social media and contact the Federal Trade Commission.
4. The bogus government grant
The scam: Score! You receive a phone call that you’ve been awarded a healthy government grant because you paid your taxes
on time. All you need to do is provide your checking account
information so the money can be automatically transferred to your
account, but also to cover a one-time processing fee. The caller may say
they are from the “Federal Grants Administration” so the call sounds
legitimate, but the scam is to obtain access to your bank account.
hallmark of this scam is that scammers usually read from a script,
congratulating you for your eligibility and confirming that your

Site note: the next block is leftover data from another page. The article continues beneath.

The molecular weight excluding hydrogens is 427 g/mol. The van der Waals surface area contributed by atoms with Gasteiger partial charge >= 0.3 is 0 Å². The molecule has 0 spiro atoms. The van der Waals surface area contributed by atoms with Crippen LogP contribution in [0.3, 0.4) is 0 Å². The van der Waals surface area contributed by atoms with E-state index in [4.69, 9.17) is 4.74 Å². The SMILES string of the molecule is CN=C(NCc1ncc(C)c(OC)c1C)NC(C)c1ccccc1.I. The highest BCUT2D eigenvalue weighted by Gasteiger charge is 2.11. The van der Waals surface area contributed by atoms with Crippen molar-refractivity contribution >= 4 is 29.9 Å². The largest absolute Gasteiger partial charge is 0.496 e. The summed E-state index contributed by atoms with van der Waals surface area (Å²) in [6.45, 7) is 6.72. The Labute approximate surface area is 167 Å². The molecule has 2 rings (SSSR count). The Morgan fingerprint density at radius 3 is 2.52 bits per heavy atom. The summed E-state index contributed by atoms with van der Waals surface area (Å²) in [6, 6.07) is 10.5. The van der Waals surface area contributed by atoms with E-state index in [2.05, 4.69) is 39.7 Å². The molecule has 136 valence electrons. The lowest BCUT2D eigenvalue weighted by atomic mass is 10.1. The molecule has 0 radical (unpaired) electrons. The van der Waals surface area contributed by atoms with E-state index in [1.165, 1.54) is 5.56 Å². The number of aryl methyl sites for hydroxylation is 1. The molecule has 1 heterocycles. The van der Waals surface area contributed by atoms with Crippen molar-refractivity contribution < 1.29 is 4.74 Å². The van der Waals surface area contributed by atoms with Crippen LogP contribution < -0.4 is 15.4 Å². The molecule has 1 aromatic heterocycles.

processing fee can be refunded if you aren’t completely satisfied,
according to the FTC. Also, the phone number will not have a caller ID,
although the call may appear to be coming from Washington, D.C.
Additionally, know you’ll never have to pay money for a “free”
The vacation rental house looks perfect online and the price is right —
but is it? Fake vacation rentals and time-share offers account for
about 8% of reports to the Better Business Bureau
scam tracker in 2017. Scammers may hijack an actual vacation rental ad,
posing as the agent to grab your money for the rental or will fabricate
a fake ad, designing a property that doesn’t even exist, the FTC says.
What you should do: Before you pay for a vacation rental,
be wary of someone asking you to wire the cash to them, the FTC
advises. Also, anyone who cannot connect personally because they are out